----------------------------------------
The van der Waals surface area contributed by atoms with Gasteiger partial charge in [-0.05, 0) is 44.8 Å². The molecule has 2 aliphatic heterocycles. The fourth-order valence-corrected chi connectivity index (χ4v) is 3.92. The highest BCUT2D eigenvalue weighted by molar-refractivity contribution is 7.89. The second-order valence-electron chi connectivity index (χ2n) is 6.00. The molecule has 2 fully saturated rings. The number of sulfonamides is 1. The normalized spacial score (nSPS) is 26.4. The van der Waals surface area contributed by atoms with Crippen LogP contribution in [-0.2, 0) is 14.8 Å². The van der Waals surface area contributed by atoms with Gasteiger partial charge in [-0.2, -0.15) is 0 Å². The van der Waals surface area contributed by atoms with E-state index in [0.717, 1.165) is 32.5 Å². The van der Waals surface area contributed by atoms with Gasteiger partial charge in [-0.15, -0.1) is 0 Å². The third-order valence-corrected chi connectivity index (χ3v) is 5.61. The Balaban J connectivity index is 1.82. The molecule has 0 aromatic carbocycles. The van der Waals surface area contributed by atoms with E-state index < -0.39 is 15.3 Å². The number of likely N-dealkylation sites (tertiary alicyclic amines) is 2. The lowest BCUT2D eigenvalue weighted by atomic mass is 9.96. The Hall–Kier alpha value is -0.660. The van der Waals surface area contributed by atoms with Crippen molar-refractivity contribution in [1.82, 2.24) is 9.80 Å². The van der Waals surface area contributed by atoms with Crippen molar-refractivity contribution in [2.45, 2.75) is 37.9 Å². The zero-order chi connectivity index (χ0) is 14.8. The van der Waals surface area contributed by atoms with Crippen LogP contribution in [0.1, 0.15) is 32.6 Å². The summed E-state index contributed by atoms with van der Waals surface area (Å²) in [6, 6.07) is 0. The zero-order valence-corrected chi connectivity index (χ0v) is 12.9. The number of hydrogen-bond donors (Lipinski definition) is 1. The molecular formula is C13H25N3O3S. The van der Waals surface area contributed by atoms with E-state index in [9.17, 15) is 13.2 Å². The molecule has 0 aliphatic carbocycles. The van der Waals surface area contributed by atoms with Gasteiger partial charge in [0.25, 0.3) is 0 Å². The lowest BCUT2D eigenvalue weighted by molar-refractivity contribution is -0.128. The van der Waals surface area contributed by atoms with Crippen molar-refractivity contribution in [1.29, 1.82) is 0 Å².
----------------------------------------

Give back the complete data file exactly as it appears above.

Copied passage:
The van der Waals surface area contributed by atoms with Gasteiger partial charge in [-0.05, 0) is 44.8 Å². The molecule has 2 aliphatic heterocycles. The fourth-order valence-corrected chi connectivity index (χ4v) is 3.92. The highest BCUT2D eigenvalue weighted by molar-refractivity contribution is 7.89. The second-order valence-electron chi connectivity index (χ2n) is 6.00. The molecule has 2 fully saturated rings. The number of sulfonamides is 1. The normalized spacial score (nSPS) is 26.4. The van der Waals surface area contributed by atoms with Crippen LogP contribution in [-0.2, 0) is 14.8 Å². The van der Waals surface area contributed by atoms with Gasteiger partial charge in [-0.2, -0.15) is 0 Å². The van der Waals surface area contributed by atoms with E-state index in [0.717, 1.165) is 32.5 Å². The van der Waals surface area contributed by atoms with Gasteiger partial charge in [-0.15, -0.1) is 0 Å². The third-order valence-corrected chi connectivity index (χ3v) is 5.61. The Balaban J connectivity index is 1.82. The molecule has 0 aromatic carbocycles. The van der Waals surface area contributed by atoms with E-state index < -0.39 is 15.3 Å². The number of likely N-dealkylation sites (tertiary alicyclic amines) is 2. The lowest BCUT2D eigenvalue weighted by atomic mass is 9.96. The Hall–Kier alpha value is -0.660. The van der Waals surface area contributed by atoms with Crippen molar-refractivity contribution in [1.82, 2.24) is 9.80 Å². The van der Waals surface area contributed by atoms with Crippen molar-refractivity contribution in [2.45, 2.75) is 37.9 Å². The zero-order chi connectivity index (χ0) is 14.8. The van der Waals surface area contributed by atoms with Crippen LogP contribution in [0.1, 0.15) is 32.6 Å². The summed E-state index contributed by atoms with van der Waals surface area (Å²) in [6, 6.07) is 0. The zero-order valence-corrected chi connectivity index (χ0v) is 12.9. The number of hydrogen-bond donors (Lipinski definition) is 1. The molecular formula is C13H25N3O3S. The van der Waals surface area contributed by atoms with E-state index in [9.17, 15) is 13.2 Å². The molecule has 0 aliphatic carbocycles. The van der Waals surface area contributed by atoms with Gasteiger partial charge in [0.25, 0.3) is 0 Å². The lowest BCUT2D eigenvalue weighted by molar-refractivity contribution is -0.128. The van der Waals surface area contributed by atoms with Crippen molar-refractivity contribution in [1.29, 1.82) is 0 Å².